Twice in recent days, high-profile athletes with public beefs against the Trump administration have turned down opportunities to meet with the president and vice president.

After Olympic figure skater Adam Rippon slammed Vice President Pence in an interview last month, Pence reportedly sought to set up a private conversation with him. According to USA Today, Rippon declined the invitation. When asked on Twitter why he planned to skip his team's post-Super Bowl visit to the White House, a trip that could present his only opportunity to confront President Trump, Philadelphia Eagles defensive end Chris Long engaged in a back-and-forth with former Trump advisor Boris Epshteyn, concluding any potential conversation would be of little value.

"Who were the fine people on the side of the Nazis and KKK that gathered in my hometown the day a terrorist put 20 ppl in the hospital? Why reference the hatred and bigotry on 'many sides' that day? Why didn’t you immediately denounce them?" Long, who also skipped last year's visit, tweeted. "I already know the answer. None of that is political. I’m not interested in a dialogue with someone who I have to ask those questions of."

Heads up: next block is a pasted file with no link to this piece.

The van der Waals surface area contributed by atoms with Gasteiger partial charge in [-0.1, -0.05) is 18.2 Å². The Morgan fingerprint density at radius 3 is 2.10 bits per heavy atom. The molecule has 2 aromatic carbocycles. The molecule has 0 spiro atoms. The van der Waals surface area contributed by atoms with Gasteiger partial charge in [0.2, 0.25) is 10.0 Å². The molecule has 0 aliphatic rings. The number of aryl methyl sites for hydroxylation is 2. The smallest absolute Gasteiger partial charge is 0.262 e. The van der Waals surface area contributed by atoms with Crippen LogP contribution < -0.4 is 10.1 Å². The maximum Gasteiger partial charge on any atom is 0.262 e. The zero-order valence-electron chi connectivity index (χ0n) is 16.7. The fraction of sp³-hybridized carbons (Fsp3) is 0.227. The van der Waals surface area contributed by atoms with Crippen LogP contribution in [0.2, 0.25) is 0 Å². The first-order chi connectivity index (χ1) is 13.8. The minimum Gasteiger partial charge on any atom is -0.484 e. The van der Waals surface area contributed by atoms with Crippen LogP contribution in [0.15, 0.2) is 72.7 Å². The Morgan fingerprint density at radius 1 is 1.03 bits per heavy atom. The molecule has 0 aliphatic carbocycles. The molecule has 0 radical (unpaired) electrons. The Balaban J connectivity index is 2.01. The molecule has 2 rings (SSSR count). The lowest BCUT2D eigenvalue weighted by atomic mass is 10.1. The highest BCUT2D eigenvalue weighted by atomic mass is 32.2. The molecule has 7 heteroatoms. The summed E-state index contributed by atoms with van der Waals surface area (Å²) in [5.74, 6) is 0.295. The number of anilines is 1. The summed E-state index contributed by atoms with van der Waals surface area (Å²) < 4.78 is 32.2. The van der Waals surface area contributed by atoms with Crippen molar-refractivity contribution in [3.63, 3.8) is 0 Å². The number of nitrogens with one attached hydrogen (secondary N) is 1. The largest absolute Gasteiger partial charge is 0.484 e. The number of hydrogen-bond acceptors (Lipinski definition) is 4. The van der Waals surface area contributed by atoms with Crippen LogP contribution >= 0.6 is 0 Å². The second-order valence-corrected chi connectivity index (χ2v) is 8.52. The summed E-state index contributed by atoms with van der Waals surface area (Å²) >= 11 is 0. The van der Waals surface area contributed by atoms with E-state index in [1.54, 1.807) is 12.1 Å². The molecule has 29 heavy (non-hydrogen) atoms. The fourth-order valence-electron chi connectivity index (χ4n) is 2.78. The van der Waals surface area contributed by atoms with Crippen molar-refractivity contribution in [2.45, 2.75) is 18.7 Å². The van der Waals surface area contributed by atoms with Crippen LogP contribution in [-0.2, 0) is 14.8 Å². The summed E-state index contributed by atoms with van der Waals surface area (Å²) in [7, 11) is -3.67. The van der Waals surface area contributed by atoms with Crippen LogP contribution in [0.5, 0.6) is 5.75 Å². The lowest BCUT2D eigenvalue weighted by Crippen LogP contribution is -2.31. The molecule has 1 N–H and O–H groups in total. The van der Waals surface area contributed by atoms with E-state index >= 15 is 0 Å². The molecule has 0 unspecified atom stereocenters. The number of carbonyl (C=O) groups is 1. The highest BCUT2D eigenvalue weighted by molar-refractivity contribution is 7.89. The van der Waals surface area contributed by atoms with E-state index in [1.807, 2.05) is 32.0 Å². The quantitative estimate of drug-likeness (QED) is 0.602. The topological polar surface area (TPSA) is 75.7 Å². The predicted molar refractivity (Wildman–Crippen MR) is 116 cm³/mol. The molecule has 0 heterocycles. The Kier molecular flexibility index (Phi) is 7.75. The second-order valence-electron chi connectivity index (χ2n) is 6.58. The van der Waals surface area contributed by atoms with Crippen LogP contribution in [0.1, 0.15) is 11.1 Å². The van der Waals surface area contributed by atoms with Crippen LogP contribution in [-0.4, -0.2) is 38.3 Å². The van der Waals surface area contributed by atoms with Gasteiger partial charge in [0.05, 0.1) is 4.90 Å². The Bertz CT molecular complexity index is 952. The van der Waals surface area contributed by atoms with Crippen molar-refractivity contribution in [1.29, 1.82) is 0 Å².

He later added, "The lack of condemnation of said groups is either a calculated omission to pander to an ugly corner of our country OR he agrees with those folks. Either way, no convo needed." Read the full thread here.

Long's explanation is fair enough, but still predicated on what amounts to an assumption about Trump's reasoning. And even if it weren't, why resist an opportunity to express that perspective in person? Not being "interested in a dialogue with someone" of whom you have to ask tough questions, even if you feel you already know the answers, is a disappointing attitude for a person with a large platform who engages in public discussions about politics. (Though to Long's credit, he at least engaged with Epshteyn.)

For better or worse, athletes are role models (and Long in particular seems to be an excellent one), admired and emulated by young people around the country and around the world. At a time when the ascendant impulse to disengage and silence opposing viewpoints is wreaking so much havoc — whether on campuses, in personal relationships, or in the media — Rippon and Long are setting a dubious example for their young fans, a generation in desperate need of encouragement to engage with people who spread bad ideas, not more reasons to tune them out.